Memorandum submitted to L.K. Advani, Home Minister of India by the Naga Delegation of Manipur in the wake of opposition by the Meiteis in Imphal valley to the extension of ceasefire in all the Naga areas including Manipur and the decision of the GOI to review the ceasefire agreement
The Naga Hoho (Naga Council) and the representatives of different Naga tribes in the State of Manipur who participated in the Naga People’s Convention held on 28 June 2001 at the United Naga Council’s headquarters, Senapati have honoured us to convey the Naga People’s warmest greetings and to communicate with you the concerns that have emerged from the extension of Indo-Naga ceasefire beyond the present Nagaland State.
We the Naga people once again applaud the political will of the Government of India (GOI) to extend the Indo-Naga ceasefire for another year beginning 1 August 2001 without territorial limits and to begin with political dialogue on substantive issues.
The Naga organizations have been contributing our humble service by observing and intervening occasionally with great restraint the belligerent opposition of the Meitei community in the Imphal valley to the extension of the Indo-Naga ceasefire without territorial limits. The Naga People’s Convention with due commitment for peace, has "appealed to the neighbouring communities to help resolve the Indo-Naga conflict through understanding the loss and suffering entailed from both sides for the past more than 50 years."
The Naga People’s Convention "appeal the GOI to extend its peace overtures to other communities in the region, and also urge the kindred brethren in the region to carefully assess the situation and grasp the chance for peace and justice."
We are also seriously concerned about the pace of the peace process. More than three precious years have gone but without achieving much tangible result. Therefore, we earnestly urge the Government of India to promote prompt action and programmes that will expedite the peace dialogue to usher in peace in the region and in the Indian State.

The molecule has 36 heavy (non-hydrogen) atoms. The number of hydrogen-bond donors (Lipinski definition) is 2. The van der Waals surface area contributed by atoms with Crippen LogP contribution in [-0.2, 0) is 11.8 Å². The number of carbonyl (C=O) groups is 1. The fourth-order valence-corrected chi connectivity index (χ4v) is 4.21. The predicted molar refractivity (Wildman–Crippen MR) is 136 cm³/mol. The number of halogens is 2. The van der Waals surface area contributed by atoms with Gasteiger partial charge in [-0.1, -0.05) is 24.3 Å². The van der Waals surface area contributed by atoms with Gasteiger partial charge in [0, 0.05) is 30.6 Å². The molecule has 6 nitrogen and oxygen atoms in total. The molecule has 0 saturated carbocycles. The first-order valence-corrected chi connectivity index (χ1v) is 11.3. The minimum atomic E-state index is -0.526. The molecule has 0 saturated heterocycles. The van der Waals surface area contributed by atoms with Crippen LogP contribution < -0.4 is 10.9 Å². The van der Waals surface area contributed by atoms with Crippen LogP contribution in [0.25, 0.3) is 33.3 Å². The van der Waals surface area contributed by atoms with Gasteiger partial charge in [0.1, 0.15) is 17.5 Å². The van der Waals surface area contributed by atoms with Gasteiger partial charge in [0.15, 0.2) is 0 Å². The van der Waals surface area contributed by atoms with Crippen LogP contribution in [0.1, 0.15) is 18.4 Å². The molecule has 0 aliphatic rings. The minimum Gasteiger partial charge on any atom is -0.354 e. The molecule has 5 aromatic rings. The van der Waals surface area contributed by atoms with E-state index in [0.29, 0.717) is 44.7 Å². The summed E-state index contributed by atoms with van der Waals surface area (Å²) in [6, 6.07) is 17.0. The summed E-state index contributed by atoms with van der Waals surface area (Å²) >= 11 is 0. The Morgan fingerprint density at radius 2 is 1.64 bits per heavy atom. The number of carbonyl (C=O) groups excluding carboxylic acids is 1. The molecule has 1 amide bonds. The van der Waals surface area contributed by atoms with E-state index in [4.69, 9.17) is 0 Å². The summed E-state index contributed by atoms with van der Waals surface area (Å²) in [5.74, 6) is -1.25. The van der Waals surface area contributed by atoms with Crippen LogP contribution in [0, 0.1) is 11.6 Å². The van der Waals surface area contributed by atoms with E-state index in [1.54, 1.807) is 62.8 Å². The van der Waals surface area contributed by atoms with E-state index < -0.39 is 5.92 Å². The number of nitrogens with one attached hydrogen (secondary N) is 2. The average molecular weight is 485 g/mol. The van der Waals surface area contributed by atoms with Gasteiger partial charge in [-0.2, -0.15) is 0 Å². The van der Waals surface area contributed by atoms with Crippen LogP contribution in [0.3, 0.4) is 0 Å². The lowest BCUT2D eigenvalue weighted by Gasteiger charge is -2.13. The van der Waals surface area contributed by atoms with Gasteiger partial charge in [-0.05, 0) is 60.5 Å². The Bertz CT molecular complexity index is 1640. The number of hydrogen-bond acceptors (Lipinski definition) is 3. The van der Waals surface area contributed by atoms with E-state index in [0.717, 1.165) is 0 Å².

However, we view with concern the reports of the National papers dated 9th July 2001 the decision of the Government of India (GOI) to "review the ceasefire agreement, including the words ‘without territorial limits’" which was bilaterally agreed upon between the GOI and the National Socialist Council of Nagalim (NSCN) after much effort on 14 June 2001 at Bangkok.
Should the GOI decide unilaterally to backtrack on her commitments by succumbing to the policy of appeasement. We fear unwanted consequences might follow and apprehend the following.
1. That, the GOI will be held responsible for escalating militarisation in Naga areas and elsewhere leading to another cycle of bloody violence that was experienced by the Nagas in the past more than 50 years.
2. That, the GOI will be held responsible for another 50 years of military confrontation with the Nagas.
3. That, the GOI’s policy of appeasement by deciding to review the ceasefire agreement, including the words ‘without territorial limits’ will be at the cost of the hard earned peace process.
Fraternally, the Naga people.
Camp: Delhi, the 12th July 2001
(K.S. Paul Leo)
(Ms Valley Rose Hungyo)
(S. Kho John)
1. Shri George Fernandes,
Convenor, National Democratic Alliance.